Drinking Water Safety & Green Building Architect

  • Detroit owns and operates the water system that serves more than three million people in southeast Michigan. (Photo by Alex Anlicker, Wikimedia Commons)

It looks like a system that monitors drinking water for at least three million people in southeast Michigan will stay online for another year. But policymakers are still searching for a long-term solution. Sarah Cwiek reports:

The monitoring system gives early alerts if chemical spills are detected—so it keeps contaminants out of the drinking water system.

The system was in danger of shutting down when federal and state dollars ran out. But officials from Macomb and St. Clair counties have each come up with enough money to keep the system going for another year.

Macomb County Commission Chair Kathy Vosburg says a long-term solution will likely mean a small consumer fee.

“Consumers are very willing to pay for that, it comes out to be something like 50 cents to a dollar per household per year.”

But implementing that would take cooperation from the many different cities that send out water bills–and the city of Detroit, which owns and operates the whole drinking water system.

For the Environment Report, I’m Sarah Cwiek.

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If you want to build a new home, you want an architect who can take your lifestyle and design a home around it. When it comes to building an environmentally-friendly house, you might even want someone who challenges you a little. Lester Graham recently met someone like that:

I was at the U.S. Green Building Council’s annual conference earlier this month to moderate a panel on America’s oldest net-zero energy home. That house happens to be here in Michigan and owned by Matt Grocoff. Matt wanted me to meet one of the architects leading the green building movement. His name is Eric Corey Freed.

As we talked to Freed at the conference… I wondered if people knew what they were getting into when they decided to build green…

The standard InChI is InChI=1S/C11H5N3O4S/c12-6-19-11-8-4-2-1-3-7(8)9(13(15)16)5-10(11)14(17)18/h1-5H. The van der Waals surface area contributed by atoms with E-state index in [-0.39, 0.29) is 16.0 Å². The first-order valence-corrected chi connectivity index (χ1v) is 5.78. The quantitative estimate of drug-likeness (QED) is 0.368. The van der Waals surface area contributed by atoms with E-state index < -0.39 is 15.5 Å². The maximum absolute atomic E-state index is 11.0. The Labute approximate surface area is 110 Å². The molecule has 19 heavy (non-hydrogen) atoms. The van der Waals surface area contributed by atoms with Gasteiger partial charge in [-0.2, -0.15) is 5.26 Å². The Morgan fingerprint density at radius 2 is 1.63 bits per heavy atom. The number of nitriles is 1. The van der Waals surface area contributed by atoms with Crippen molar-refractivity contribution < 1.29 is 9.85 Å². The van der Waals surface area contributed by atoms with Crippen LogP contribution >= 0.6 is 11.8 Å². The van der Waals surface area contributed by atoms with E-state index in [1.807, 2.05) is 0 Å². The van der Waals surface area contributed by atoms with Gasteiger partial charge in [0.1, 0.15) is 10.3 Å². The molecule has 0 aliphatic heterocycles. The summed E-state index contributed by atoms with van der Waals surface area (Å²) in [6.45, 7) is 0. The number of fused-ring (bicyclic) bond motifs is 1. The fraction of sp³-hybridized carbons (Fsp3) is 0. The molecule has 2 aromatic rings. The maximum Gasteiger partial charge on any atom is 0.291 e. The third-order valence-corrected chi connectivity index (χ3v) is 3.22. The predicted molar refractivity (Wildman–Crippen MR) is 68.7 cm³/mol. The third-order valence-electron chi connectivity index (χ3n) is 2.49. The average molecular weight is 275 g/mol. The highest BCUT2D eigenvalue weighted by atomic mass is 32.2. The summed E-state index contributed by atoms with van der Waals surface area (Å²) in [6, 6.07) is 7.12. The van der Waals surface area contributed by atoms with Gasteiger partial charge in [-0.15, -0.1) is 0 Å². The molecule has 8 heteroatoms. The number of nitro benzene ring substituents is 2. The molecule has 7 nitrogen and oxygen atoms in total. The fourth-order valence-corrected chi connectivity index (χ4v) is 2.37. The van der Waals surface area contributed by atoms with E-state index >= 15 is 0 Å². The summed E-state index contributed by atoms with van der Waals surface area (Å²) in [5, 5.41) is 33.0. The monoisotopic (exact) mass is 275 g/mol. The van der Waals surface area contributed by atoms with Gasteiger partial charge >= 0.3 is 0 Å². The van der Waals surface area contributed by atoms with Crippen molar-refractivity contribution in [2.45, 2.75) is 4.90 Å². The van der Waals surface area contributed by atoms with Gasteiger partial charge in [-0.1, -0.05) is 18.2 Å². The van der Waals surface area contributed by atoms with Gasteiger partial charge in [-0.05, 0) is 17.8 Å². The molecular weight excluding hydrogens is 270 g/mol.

“I think most people just assume I’m going to slap solar on it and be done.”

Solar. Yeah, it’s the sexy add-on that everyone seems to want. But Freed says solar is way too expensive unless first the house is built to be as energy efficient as possible. That means basic things… like proper insulation… which is not so sexy.

“Well, I think insulation is sexy, frankly. I mean, I think everybody should get naked and roll around in it. Not in the fiberglass! Because that could hurt. Maybe the recycled cotton one, that’d be pretty cozy. But remember, to me insulation is like chocolate: the more you have the better it is. So just bring it on.”

Freed used to spend a lot of time trying to educate his clients, explain why he’s using certain materials. These days… he doesn’t do that so much.

“ (laugh), I just force a lot of things automatically. It just seems stupid to ask permission, ‘Is it okay if we don’t put cancer-causing products in the building? Is that alright? Is it okay if we make an energy-efficient building?’ You just start to feel like a moron after a while, asking that question. So, I just stopped asking. And so now every project gets a whole slew of things automatically and everybody’s happy.”

Freed says –hey- he’s a professional… they have to trust him. But, there are some limits.

“If we’re going to do something that’s going to affect their daily experience – composting toilets –which are great, by the way- I have to ask them. Because, otherwise they’re going to be a little freaked-out the fist time they go to the bathroom.”

So, Eric Corey Freed has to find a balance with his cutting-edge ideas and what a customer feels he/she can live with.

On the other hand, Matt Grocoff is trying to get everyone to start fresh. Start questioning all the things they do that affects consumption at home.

“Eric’s limited by right now he’s got to convince a client with a certain amount of budget. It’s easy to convince someone to put in motion sensor light switches, to put in LED lighting, to put in insulation and all these other things. It’s much harder to talk to people about what’s next. What I want to do is have people look in every direction. Why am I using a freezer when outside it’s already freezing. So, if we look back and say, ‘Wait. People used to store their fruits and vegetables in a root cellar. That was free energy.”

Grocoff says it’s not always about the latest gadgetry… sometimes you just have to think about what you’re doing.

For The Environment Report, I’m Lester Graham.

And that’s the Environment Report for today. I’m Rebecca Williams.